Lethbridge College Kodiaks fans will be able to cheer on a familiar face at the Tokyo 2020 Paralympic Games next week.
Just three years after a life-changing lawnmower accident, former Kodiaks soccer player Payden (Olsen) Vair is ready to represent her country as a member of the Canadian national sitting volleyball team. After a lengthy pandemic-induced delay, Vair says she can’t wait for the chance to help her team compete for a Paralympic medal.
“I can't believe it's real,” says Vair. “We were supposed to leave a year ago and then it just kept getting pushed back. It's actually here now, and all the excitement is just kind of bundling up together. It's time to compete and our team is so ready.”
For Vair and her teammates, it’s the realization of a dream that’s been on pause for over a year. The team secured their spot in Tokyo in February 2020 after winning a last-chance qualifier in Halifax. Soon after, the start of the pandemic cast doubt on the future of the games. Despite fears of cancellation, the games are officially on and will begin on Aug. 24.
After watching so much Canadian Olympic success in Tokyo over the past month, Vair says it’s finally sinking in that she will soon be representing her country and competing for the podium.
“I watched some of the men’s standing volleyball and I was like ‘crap, like that's going to be me too!’ I'm going to be in their shoes playing for hopefully a medal game. I can’t wait.”
Adapting from feet to hands
Vair is the living embodiment of the phrase “your life can change in an instant.”
She completed a dynamic rookie season with the Kodiaks women’s soccer team in 2017, starting every game and earning the team’s Newcomer of the Year award.
Then in July 2018, a lawnmower accident on her parent’s farm turned her life upside down. The accident resulted in the amputation of her right leg below the knee, as well as major reconstruction of her left heel.
Even though the injury was serious, everyone who knew her could tell it wasn’t going to keep her away from sports for very long.
While returning to the soccer pitch was still on the top of Vair’s mind, a new path emerged as she began her recovery. Kodiaks manager of Athletics Todd Caughlin had a connection with the Canadian sitting volleyball program and made a few calls. Soon after, members of the Canadian sitting volleyball team were visiting with Vair in the hospital, sharing their stories and inviting her to give the sport a try.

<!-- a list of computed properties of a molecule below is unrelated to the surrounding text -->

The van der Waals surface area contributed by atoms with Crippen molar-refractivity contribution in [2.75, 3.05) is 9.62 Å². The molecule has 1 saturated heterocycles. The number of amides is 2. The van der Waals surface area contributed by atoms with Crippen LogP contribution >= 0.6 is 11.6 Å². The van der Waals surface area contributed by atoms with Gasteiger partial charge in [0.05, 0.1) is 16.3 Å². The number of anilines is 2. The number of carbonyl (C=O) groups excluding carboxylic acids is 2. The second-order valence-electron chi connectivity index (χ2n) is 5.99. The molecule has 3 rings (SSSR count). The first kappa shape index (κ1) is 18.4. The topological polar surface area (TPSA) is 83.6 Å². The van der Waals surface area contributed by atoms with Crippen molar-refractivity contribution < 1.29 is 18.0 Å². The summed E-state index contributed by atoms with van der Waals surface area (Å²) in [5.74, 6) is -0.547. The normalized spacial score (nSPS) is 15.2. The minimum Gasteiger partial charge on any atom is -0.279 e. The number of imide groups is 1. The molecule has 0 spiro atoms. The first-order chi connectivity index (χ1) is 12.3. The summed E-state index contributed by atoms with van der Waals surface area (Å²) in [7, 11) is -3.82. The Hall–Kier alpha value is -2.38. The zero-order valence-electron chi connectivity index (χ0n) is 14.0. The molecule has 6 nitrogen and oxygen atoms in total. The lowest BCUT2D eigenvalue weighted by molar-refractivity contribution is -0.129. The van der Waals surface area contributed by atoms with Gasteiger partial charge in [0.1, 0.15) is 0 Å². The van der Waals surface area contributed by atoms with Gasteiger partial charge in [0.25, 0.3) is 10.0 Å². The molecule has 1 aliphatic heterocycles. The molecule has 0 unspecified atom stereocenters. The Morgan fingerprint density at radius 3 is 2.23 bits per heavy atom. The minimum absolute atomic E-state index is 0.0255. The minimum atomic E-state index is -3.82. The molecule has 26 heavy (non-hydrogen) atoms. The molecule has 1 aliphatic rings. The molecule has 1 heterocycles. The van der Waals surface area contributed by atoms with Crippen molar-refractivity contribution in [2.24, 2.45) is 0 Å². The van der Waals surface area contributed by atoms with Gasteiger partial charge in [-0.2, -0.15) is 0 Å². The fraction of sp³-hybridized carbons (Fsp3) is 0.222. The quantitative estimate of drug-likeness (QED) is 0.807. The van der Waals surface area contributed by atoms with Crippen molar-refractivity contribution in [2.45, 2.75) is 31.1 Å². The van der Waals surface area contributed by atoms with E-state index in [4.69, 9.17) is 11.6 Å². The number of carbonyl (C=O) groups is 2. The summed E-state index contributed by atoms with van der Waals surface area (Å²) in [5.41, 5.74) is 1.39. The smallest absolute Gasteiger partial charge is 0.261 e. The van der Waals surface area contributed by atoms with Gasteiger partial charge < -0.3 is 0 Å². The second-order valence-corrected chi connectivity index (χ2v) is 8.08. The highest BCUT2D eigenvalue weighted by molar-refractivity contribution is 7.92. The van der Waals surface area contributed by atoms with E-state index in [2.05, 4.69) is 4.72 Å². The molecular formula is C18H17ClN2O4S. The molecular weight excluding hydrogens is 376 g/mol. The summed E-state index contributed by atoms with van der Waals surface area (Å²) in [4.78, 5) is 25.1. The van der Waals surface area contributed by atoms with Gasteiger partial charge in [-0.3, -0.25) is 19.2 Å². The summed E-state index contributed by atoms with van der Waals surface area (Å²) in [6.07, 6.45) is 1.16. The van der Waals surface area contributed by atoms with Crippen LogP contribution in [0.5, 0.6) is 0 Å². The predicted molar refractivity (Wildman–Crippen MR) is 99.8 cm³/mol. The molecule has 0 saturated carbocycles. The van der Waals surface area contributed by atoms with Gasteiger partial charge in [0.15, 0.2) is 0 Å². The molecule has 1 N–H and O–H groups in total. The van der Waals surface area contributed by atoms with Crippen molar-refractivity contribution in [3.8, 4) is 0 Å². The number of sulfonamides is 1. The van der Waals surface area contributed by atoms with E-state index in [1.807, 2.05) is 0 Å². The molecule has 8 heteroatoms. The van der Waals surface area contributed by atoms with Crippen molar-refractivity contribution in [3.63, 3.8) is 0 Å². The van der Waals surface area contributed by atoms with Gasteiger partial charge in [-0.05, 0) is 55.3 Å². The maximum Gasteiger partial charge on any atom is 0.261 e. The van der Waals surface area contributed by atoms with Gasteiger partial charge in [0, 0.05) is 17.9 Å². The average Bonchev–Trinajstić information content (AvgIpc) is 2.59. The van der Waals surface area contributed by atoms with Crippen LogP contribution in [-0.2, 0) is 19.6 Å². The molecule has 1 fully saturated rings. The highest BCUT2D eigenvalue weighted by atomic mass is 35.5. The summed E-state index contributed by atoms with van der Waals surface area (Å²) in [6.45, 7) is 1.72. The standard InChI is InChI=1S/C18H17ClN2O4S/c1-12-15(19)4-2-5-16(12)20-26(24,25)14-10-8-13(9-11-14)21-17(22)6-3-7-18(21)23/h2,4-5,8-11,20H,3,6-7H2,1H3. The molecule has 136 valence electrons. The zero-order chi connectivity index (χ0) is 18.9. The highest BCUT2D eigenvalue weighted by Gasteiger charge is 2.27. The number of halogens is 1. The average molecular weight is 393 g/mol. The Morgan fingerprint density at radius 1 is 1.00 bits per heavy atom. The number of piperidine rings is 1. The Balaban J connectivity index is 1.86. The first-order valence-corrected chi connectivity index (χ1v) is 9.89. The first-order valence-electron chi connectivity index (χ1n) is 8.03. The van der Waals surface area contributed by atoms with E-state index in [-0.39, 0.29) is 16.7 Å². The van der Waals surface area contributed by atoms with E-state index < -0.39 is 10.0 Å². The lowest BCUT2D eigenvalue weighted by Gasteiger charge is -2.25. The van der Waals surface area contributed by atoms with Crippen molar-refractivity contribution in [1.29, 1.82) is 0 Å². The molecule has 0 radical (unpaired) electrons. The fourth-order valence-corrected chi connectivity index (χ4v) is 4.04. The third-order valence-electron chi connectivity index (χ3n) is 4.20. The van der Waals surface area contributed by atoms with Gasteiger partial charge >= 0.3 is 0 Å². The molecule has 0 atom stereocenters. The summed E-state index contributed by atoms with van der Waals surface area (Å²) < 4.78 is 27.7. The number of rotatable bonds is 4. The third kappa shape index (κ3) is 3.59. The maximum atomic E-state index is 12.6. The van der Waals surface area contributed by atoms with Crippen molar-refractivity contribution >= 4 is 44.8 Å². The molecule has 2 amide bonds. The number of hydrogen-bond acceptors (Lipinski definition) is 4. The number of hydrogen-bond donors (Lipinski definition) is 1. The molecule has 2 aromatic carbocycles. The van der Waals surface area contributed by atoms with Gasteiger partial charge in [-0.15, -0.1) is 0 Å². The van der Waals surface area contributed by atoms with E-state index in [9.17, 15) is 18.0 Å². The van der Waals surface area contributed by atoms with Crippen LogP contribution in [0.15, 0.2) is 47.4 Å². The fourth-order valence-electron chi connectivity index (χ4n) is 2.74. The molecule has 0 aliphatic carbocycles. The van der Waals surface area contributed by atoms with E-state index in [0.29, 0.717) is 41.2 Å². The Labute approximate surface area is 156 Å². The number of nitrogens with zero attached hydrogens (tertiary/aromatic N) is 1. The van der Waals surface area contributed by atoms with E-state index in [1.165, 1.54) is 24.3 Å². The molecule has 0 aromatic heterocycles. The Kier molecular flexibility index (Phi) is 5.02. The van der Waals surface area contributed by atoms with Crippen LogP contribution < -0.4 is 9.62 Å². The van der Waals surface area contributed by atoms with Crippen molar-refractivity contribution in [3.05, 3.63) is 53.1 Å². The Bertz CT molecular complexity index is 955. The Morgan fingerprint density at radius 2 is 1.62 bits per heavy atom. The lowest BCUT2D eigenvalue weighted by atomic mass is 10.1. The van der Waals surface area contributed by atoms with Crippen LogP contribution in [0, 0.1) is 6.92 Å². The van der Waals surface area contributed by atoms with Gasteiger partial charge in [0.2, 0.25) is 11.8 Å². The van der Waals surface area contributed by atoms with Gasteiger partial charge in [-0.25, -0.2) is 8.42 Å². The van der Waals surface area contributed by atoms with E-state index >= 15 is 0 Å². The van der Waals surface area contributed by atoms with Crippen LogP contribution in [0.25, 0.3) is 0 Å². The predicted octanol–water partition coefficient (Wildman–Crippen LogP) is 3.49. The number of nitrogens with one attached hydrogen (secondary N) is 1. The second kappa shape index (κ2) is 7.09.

One year later, Vair made her Team Canada sitting volleyball debut at the 2019 Parapan American Games in Peru, earning a bronze medal at the event.
“Even looking back, it just doesn't make sense to me. How did I go from playing soccer to totally switching from feet to hands for volleyball?” Vair wonders. “It really was an awful situation. It was traumatic and it changed my whole life. With that said, it’s amazing how such a negative experience has made such a positive difference in my life. I would have never had the opportunities I'm having today.”
She’ll be the first to admit learning a new sport has been a difficult challenge.
“As much as I want to say it was easy, it was not,” says Vair. “I played high school volleyball, but I definitely wasn't the best at it. For me, sports always came easy, and then I joined [sitting] volleyball and it wasn't something I was good at. I mean it's not fast on your feet - it's fast on your hands and on your butt.”
Despite the steep learning curve, Vair credits her teammates and coaches with continuing to support and push her.
“I'm still adapting and I’m still learning. The girls have been great with helping me learn new skills and changing a lot of my bad habits. As much as I would love to tell you it was just a breeze, I'm still struggling with it, but I'm improving every day.”